I seem to be getting the reputation of being a big activist when it comes to protests, marches, and rallies. After the NATO conference here in Chicago, one of my co-workers came to me and said he watched the news all weekend to see if he could catch a glimpse of me on TV. While I’m all for a good protest and march, the NATO marches were a bit too unpredictable for me.
I recently had the opportunity to be a part of a historical rally and march. On Wednesday, May 23rd, the Chicago Teachers Union (CTU) held a State of the Union meeting at the Auditorium Theatre. Leaving the house on Wednesday morning, I said to my dad, “Watch for me on the news tonight.” While I know that is not a normal thing people say to each other, my dad looked at me all decked out in red with my “Proud to be a CTU Member” button on and said, “Okay.”
Inside the theater were 4,000 CTU members all dressed in red. We heard speeches from lawyer and CPS parent Matt Farmer; Rev. Jesse Jackson; IFT President Dan Montgomery; AFT President Randi Weingarten; and CTU President Karen Lewis. I was in awe throughout the whole event. At one point, I was a little choked up just realizing that I got the chance to be a part of something with such a historical significance. It felt so powerful to be a part of a group all in one place for the same cause.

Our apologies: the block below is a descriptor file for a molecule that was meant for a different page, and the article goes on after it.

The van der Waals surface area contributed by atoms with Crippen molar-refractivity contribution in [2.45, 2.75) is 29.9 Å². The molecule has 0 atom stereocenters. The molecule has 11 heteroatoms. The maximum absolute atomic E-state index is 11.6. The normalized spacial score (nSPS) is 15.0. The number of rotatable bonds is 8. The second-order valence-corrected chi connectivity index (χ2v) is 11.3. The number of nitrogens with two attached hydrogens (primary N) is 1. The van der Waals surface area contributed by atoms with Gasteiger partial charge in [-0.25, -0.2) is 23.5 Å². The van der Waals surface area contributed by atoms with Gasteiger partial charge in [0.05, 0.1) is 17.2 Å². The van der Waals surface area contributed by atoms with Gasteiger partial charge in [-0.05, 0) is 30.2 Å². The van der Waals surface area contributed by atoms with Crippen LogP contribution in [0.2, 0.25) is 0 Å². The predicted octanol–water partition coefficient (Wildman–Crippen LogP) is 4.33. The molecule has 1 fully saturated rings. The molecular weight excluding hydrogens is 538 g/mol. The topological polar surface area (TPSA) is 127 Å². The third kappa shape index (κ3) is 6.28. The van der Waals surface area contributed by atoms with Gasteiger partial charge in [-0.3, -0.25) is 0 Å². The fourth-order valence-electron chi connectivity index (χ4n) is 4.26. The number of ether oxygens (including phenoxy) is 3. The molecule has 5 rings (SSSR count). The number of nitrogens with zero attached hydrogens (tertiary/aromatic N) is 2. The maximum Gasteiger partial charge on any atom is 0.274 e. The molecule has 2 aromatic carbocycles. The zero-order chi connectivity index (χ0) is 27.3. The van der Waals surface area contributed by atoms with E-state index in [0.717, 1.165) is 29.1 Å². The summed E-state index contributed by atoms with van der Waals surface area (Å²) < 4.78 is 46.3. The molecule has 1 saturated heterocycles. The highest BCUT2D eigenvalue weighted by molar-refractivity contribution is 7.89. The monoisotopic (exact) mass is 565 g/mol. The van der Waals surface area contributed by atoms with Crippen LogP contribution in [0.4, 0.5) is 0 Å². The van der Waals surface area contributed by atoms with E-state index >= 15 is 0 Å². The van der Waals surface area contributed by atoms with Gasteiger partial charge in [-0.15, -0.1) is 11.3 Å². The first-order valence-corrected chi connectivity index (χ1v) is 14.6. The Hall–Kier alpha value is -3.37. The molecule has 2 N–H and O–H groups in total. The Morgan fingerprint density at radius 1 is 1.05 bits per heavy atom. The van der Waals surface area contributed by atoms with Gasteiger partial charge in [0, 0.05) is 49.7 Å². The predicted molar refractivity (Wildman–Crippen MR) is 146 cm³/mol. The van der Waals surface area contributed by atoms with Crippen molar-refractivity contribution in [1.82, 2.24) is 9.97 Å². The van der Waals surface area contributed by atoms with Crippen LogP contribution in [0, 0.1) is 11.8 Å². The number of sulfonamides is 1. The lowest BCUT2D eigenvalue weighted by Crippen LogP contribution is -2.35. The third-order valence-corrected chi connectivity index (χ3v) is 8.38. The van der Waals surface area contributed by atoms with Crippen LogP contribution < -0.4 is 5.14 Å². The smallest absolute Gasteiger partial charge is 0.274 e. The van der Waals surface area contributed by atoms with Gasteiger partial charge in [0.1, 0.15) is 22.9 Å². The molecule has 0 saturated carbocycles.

Outside the theater were over 1,500 other members and supporters waiting to start the march. It was great to see groups of nurses and other workers on the sidewalks cheering for us. People in restaurants stopped their dinners and came to the windows clapping and holding up makeshift signs. All in all, the support we received was very positive and overwhelming.
Going in the next day to work, the first thing my administration says to me is, “I didn’t see you on the news.” When in my classroom I asked my students if they watched the news. They said yes, and that they saw the teachers all got together wearing red. They thought about it for a minute and then asked excitedly, “Were you down there Ms. Q? You must have been because you were wearing red yesterday!”
I explained to them that I was downtown with all of the teachers and asked them if they knew why all of the teachers were there. A lot of them did know the reasons and I was so proud of my students for knowing. We continued our conversation by talking about the ideas of fairness and bullying. I was, and still am, impressed about how well my students understood what is going on and their ability to have a wonderful class discussion about it.
So as we continue our contract talks, here in Chicago I know that we still have a lot of work ahead of us. Knowing that the union is united for the cause makes the struggle just a bit easier.